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Hurricane Laura: Tracking the Co-op Response

Aug. 28, 2020
The NRECA's update to the nation's co-ops responding to Hurricane Laura.

Hurricane Laura left more than a million households without power in Louisiana Wednesday and caused more outages as it lumbered across Arkansas as a deteriorating tropical weather system.

More than 100,000 meters served by electric cooperatives in three states were knocked out of service, and local co-op crews, aided by contractors and volunteers from co-ops in several unaffected states, are working long hours to restore power.

Louisiana

Deridder, Louisiana, is 86 miles inland, but Beauregard Electric Cooperative faced a total system failure from winds topping 120 mph early Thursday morning.  Hurricane Laura made landfall as a Category 4 hurricane and has been described as the most powerful storm ever to cross the Louisiana coast.

The co-op’s 41,000 members are without electricity and, with cellphone towers among the debris strewn across the countryside and landlines out of service, the co-op is working to restore basic communications.

“Our members will not be able to report their outages until the towers are repaired in our region,” said Kay Fox, vice president of marketing and member services for Beauregard EC.

“We hope to restore every member soon,” co-op officials wrote in a social media post, advising members to prepare for extended outages because 95% of members are still without service.

“Our best estimates are that restoration could take a couple of weeks,” said Addie Armato, director of member engagement for the Association of Louisiana Electric Cooperatives, who is helping to coordinate communication on behalf of Jeff Davis Electric Cooperative.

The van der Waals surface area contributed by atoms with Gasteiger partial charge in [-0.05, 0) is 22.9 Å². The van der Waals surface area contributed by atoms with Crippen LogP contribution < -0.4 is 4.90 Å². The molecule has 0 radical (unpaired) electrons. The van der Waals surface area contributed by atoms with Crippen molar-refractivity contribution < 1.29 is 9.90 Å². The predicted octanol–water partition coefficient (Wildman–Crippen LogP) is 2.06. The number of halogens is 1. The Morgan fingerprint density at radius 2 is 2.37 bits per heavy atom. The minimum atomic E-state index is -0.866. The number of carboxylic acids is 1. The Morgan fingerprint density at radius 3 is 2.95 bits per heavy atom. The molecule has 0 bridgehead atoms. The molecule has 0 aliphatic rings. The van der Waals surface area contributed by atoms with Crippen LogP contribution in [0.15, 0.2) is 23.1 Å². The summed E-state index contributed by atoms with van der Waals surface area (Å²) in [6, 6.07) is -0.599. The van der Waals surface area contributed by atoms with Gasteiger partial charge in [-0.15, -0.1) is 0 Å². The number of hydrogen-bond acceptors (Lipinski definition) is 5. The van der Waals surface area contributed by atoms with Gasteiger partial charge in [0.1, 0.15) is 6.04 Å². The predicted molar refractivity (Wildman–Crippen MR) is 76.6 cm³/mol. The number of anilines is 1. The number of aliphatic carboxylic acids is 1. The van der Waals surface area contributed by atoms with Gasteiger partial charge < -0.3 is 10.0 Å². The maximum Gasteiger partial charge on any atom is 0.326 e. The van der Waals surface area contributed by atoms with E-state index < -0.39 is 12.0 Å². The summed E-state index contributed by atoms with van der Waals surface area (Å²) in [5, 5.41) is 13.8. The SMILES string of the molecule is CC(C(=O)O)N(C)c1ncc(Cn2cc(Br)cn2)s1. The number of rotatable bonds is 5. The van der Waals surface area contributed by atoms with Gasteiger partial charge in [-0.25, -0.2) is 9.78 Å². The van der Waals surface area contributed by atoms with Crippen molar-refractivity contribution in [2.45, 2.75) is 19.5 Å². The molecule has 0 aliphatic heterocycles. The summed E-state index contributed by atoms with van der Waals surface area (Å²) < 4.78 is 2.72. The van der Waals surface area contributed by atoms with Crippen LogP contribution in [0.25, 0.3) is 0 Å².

The Jennings, Louisiana-based distribution co-op was also in Laura’s direct path and faces major rebuilding.

“There is extensive damage to the power system. Consumers should plan to be without power for several days,” Armato said.

A storm surge exceeding 10 feet along the Louisiana coast pushed high water into bays and caused widespread flooding in some areas. Co-ops serving coastal communities may have to wait for water to recede before completing damage assessments in some areas.

“The recovery and rebuilding effort will take time,” said ALEC CEO Jeff Arnold.  “The extreme floodwaters will complicate the restoration process.”

Still, crews made substantial progress once winds subsided as the storm moved further inland.

Southwest Louisiana Electric Membership Corp. has about 26,000 meters still without power, down from 108,000 in the hours after Laura made landfall early Thursday.

“Vermilion Parish continues to have deep floodwaters that are impassable in some areas, and the westernmost part of our system sustained significant damage,” said Mary Laurent, SLEMCO’s communications coordinator.

But co-op dispatchers have been busy communicating with crews by telephone, radio and mobile devices directing them where to go and keeping them working just behind the vegetation management and debris-clearing crews opening pathways to damaged circuits.

Texas

Livingston, Texas-based Sam Houston Electric Cooperative restored service to 5,000 of the 6,000 meters on its distribution system Thursday, and crews were out before dawn Friday morning to complete the job.

“We expect to wrap up Hurricane Laura restoration work by mid-day,” said Keith Stapleton, chief communications officer for Sam Houston EC. “We received good news overnight on generation and transmission in our region, and we do not anticipate being impacted by rolling blackouts today.”